As the live-action adaptation of Aladdin hits theatres, Michael Vecchio takes a moment to remember the late great Robin Williams.
“I think the saddest people always try their hardest to make people happy. Because they know what it’s like to feel absolutely worthless and they don’t want anybody else to feel like that.”
It is easy to look at the list of the all-time greatest comics, and see a long and varied collection of names; from the pioneering team of Laurel and Hardy to such modern names like George Carlin or Richard Pryor. But while the names on this list may vary from person to person, there is undoubtedly one singular name that would be present on everyone’s rankings, that of Robin Williams.
Five years after his tragic death, the void left behind by this master performer remains most noticeable; yet as time moves on to ten, twenty, thirty years, the gift of Robin Williams’ comedic genius will forever remain in our collective hearts and minds. Like the greatest artistic geniuses in world history, the name of Robin Williams will remain an immortal symbol of excellence.
An immensely talented entertainer whose energetic and manic performances could bring anyone to laughs, what further distinguished him from his other comic peers was his tremendous versatility. His ability to draw smiles was certainly never in question, and yet he proved on numerous occasions that he could put on the mantle of drama and everyday humanity to embody stirring, emotional and sometimes creepy characters. And so Robin Williams wasn’t simply a comedian or dramatic actor, he was an entertainer in every sense of the word.
Throughout his 40 year career, he managed to do one thing consistently until the end—- to entertain. After training at the Julliard School he would begin his stand up career in San Francisco, before his breakthrough in the early 80’s sitcom Mork & Mindy. It was the beginning of a most brilliant career and whichever role he tackled he impressed all with his boundless enthusiasm, energy and genuine joie de vivre. Whether it was his turn as an irreverent army DJ in Good Morning Vietnam, an actor masquerading as a Scottish maid in Mrs. Doubtfire, or the voice (and heart) of the shape-shifting, joke-cracking Genie in Aladdin (a role for which he improvised many of his lines), he never ceased to amaze audiences with his never-ending exuberance.
But true to his gift as an all-rounded entertainer, he could transcend comedy to deliver some of his most acclaimed dramatic roles. From an inspiring teacher in Dead Poets Society, an experimental physician in Awakenings, or a solitary photo technician obsessed with a loving family in One Hour Photo (and so many more), he displayed an admirable versatility in portraying a bevy of different characters. When he won the Academy Award in 1998 for his supporting role in Good Will Hunting, he solidified his place as not only an actor of great comedic ability but as a well-rounded performer comfortable in numerous characterizations.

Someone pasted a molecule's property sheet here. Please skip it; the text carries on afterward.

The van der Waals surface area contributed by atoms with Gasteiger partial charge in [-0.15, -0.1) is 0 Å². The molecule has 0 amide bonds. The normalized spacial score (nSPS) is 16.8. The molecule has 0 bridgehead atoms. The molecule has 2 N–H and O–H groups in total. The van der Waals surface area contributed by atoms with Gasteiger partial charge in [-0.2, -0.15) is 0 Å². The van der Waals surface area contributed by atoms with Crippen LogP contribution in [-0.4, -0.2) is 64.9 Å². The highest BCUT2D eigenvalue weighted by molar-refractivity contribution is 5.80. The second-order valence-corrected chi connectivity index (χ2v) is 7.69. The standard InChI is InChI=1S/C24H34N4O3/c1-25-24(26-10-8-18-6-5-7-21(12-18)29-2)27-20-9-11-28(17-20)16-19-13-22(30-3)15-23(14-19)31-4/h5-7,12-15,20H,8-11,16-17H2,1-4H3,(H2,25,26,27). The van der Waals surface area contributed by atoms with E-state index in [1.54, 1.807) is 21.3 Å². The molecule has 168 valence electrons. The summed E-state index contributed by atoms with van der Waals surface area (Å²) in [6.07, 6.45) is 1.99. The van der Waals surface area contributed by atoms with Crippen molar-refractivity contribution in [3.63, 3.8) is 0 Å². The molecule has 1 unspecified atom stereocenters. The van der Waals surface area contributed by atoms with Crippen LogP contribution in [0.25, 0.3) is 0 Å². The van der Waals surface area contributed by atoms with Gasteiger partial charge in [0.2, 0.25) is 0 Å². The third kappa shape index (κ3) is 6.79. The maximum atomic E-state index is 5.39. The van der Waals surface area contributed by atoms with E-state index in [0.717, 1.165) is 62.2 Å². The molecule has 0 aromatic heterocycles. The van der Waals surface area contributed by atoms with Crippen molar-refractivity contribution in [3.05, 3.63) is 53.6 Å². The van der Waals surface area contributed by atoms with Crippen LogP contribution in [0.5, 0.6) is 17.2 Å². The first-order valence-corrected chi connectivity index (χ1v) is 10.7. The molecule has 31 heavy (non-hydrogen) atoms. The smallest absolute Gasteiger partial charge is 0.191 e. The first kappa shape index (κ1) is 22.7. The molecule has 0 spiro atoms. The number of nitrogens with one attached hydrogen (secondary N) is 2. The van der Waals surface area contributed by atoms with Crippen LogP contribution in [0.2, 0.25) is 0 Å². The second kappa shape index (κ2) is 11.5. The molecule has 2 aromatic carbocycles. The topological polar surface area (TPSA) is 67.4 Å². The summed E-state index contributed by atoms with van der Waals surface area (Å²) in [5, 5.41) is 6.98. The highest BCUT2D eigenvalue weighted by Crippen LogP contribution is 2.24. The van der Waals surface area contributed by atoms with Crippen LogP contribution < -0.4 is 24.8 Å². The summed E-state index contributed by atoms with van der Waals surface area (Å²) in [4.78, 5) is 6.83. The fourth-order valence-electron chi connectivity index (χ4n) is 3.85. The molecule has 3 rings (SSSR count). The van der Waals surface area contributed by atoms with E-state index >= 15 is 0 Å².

It is precisely because of this uniqueness that a profound sorrow was ever present at the news of the death of a person who brought the world so much cheer. To think that a man renowned for his joyousness could be consumed by thoughts of the darkest nature is most distressing; thoughts that would lead to the taking of his own life. How is it possible we asked that a man who could bring laughter and joy to everyone could not bring it to himself? Although we may never know, the need to understand and treat the crippling disease of depression has never been more relevant.
If there is anything to be gained by the terrible incident of his suicide, perhaps it is an increased spotlight on the illness that is depression; it is necessary to recognize the illness is more than just a feeling of “being sad”, but a potentially disastrous malady. Yet there is hope for those who feel there is no way out, from counseling, hotlines, medication, and other services. We must as a collective society erode any stigmas of having depression and embrace those who suffer from it unless we want to further impoverish the world through loss of talents. Why Robin Williams, a man whose public life was widely celebrated but whose private one was clearly troubled, felt trapped with nowhere to go may be unknowable, but we can only to hope to recognize and treat this sickness in others.
And so five years have now passed since the sad goodbye of this ultimate entertainer, but still, his legacy remains. While his life’s journey may have ended in tears, it was a joyride from the beginning. Each of us has a favorite role of his and can remember when he brought us laughter, tears, and admiration (often all at once). Five years after his passing, his closing act continues to shock but he leaves us with performances ready to entertain us whenever we are in need of laughs, inspiration, and fun. It is assuredly the greatest legacy of the modern day genius Robin Williams. An entertainer who left us too soon, but will live on through his timeless art.